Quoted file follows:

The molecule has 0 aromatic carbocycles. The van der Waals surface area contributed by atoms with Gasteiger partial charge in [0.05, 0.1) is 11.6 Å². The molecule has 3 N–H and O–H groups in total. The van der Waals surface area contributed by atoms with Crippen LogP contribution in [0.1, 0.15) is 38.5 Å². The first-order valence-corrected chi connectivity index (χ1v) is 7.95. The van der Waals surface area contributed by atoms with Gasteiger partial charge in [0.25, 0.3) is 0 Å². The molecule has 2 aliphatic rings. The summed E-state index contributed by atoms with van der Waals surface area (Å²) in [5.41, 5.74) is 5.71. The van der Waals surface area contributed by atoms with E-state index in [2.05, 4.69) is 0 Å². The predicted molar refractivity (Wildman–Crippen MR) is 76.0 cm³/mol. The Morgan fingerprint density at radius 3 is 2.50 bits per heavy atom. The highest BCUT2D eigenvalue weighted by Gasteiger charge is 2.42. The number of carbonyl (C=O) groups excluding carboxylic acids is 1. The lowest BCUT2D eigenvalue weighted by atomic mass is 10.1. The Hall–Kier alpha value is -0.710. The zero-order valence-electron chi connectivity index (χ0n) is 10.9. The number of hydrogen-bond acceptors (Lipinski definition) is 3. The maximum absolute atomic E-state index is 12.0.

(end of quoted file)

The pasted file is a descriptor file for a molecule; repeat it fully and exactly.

The molecule has 0 aromatic carbocycles. The van der Waals surface area contributed by atoms with Gasteiger partial charge in [0.05, 0.1) is 11.6 Å². The molecule has 3 N–H and O–H groups in total. The van der Waals surface area contributed by atoms with Crippen LogP contribution in [0.1, 0.15) is 38.5 Å². The first-order valence-corrected chi connectivity index (χ1v) is 7.95. The van der Waals surface area contributed by atoms with Gasteiger partial charge in [0.25, 0.3) is 0 Å². The molecule has 2 aliphatic rings. The summed E-state index contributed by atoms with van der Waals surface area (Å²) in [5.41, 5.74) is 5.71. The van der Waals surface area contributed by atoms with E-state index in [2.05, 4.69) is 0 Å². The predicted molar refractivity (Wildman–Crippen MR) is 76.0 cm³/mol. The Morgan fingerprint density at radius 3 is 2.50 bits per heavy atom. The highest BCUT2D eigenvalue weighted by Gasteiger charge is 2.42. The number of carbonyl (C=O) groups excluding carboxylic acids is 1. The lowest BCUT2D eigenvalue weighted by atomic mass is 10.1. The Hall–Kier alpha value is -0.710. The zero-order valence-electron chi connectivity index (χ0n) is 10.9. The number of hydrogen-bond acceptors (Lipinski definition) is 3. The maximum absolute atomic E-state index is 12.0.